Ask home owners and home seekers in Auckland what they look for in a home and they'll reply 'affordability and location'. Christchurch residents are more concerned with security and availability, however increasingly many of us are looking for homes that are energy efficient, healthier and which will perform over time. In other words they need to be sustainable.
Getting to grips with just what sustainability means has been challenging for many homeowners, until the advent of Homestar; a benchmark for sustainable homes supported by the building industry and Government. As part of the drive to foster better understanding of the issues, Homestar is a key supporter of the New Zealand Green Building Council's Sustainable Housing Summit, 27 June 2012.
Krista Ferguson, Director of Homestar says, "The upcoming Sustainable Housing Summit will generate a very exciting debate in New Zealand around the challenges we face to make our homes healthy, affordable, and sustainable and energy efficient. We're looking forward to hearing from the likes of Bill Dunster, world-renowned UK architect, who specialises in low energy developments including BedZED - one of Britain's largest mixed-use sustainable communities."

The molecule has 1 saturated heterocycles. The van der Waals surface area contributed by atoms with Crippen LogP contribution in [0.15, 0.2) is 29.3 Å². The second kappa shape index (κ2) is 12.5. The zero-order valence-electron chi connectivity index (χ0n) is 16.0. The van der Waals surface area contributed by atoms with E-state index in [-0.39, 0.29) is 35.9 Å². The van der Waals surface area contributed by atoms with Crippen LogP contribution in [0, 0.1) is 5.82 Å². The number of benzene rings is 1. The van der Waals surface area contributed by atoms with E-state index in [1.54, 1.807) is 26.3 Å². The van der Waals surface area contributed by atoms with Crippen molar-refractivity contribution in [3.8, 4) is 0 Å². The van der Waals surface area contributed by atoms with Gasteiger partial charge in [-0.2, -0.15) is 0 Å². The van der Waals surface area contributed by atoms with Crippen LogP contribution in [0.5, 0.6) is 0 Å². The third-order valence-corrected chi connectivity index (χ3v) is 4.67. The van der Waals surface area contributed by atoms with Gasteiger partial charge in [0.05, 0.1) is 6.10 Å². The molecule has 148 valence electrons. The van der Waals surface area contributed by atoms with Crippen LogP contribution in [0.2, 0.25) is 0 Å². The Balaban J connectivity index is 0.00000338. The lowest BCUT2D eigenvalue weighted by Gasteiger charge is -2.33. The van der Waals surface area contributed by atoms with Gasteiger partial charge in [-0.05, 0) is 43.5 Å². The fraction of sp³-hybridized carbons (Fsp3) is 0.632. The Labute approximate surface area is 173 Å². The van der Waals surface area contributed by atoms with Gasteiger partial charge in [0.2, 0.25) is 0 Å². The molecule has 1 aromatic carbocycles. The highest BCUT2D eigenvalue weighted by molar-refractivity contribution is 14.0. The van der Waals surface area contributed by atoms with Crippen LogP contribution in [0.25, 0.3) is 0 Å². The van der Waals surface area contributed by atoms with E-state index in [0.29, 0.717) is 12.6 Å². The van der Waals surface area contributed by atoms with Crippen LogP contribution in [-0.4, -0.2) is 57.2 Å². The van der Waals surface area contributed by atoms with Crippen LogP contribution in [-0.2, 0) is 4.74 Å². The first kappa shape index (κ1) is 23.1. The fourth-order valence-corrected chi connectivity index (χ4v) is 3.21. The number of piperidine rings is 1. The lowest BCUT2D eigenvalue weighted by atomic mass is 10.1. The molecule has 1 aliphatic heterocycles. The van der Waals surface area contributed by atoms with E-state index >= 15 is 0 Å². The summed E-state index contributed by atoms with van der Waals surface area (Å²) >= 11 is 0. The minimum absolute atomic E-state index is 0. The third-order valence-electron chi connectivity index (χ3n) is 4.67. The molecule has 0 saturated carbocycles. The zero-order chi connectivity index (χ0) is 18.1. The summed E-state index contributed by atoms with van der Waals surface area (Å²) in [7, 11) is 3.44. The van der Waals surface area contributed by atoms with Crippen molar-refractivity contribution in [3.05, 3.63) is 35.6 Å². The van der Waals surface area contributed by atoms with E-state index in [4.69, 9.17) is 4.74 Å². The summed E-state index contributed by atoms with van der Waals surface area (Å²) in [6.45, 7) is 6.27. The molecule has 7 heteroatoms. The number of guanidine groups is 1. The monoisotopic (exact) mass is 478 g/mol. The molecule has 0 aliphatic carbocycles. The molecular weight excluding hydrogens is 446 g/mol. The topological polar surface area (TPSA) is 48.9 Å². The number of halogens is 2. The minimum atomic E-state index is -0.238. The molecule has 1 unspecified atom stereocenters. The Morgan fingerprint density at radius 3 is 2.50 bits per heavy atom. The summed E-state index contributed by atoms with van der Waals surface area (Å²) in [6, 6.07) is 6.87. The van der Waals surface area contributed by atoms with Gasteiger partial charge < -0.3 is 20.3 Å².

"Home owners are increasingly prioritising warmth, comfort and efficiency in a home over a nice kitchen. They're also looking for data they can rely on when they're renovating or buying a new home.
"There's a veritable mine of information out there which is often 'supplier-led' and which potentially confuses consumers; should I install a heat pump or solar power, ramp up my insulation, put in a water tank and attempt to operate off the 'grid'? We'll be grappling with these issues and others at the Summit and addressing just how to get Kiwis on board the sustainability track," says Ms Ferguson.
The Sustainable Housing Summit will also cover wider concerns such as how better design creates better cities, how smart vibrant cities put people first and will also challenge the myth that 'marble bench tops' are more important than insulation when someone renovates or buys a home.
Other key note speakers include:
- Shay Brazier from the Zero Energy House, Point Chevalier, Auckland
- Tim Horton, Commissioner of the Integrated Design Commission, South Australia
- Adam Beck, Manager Sustainable Communities at The Green Building Council of Australia
Ms Ferguson says, "To ensure that Kiwis are at the forefront of sustainability we need to tap into the best resources available. The Sustainable Housing Summit is the key to understanding what is possible, and we welcome any party interested in creating healthy and inspiring homes and cities to join us."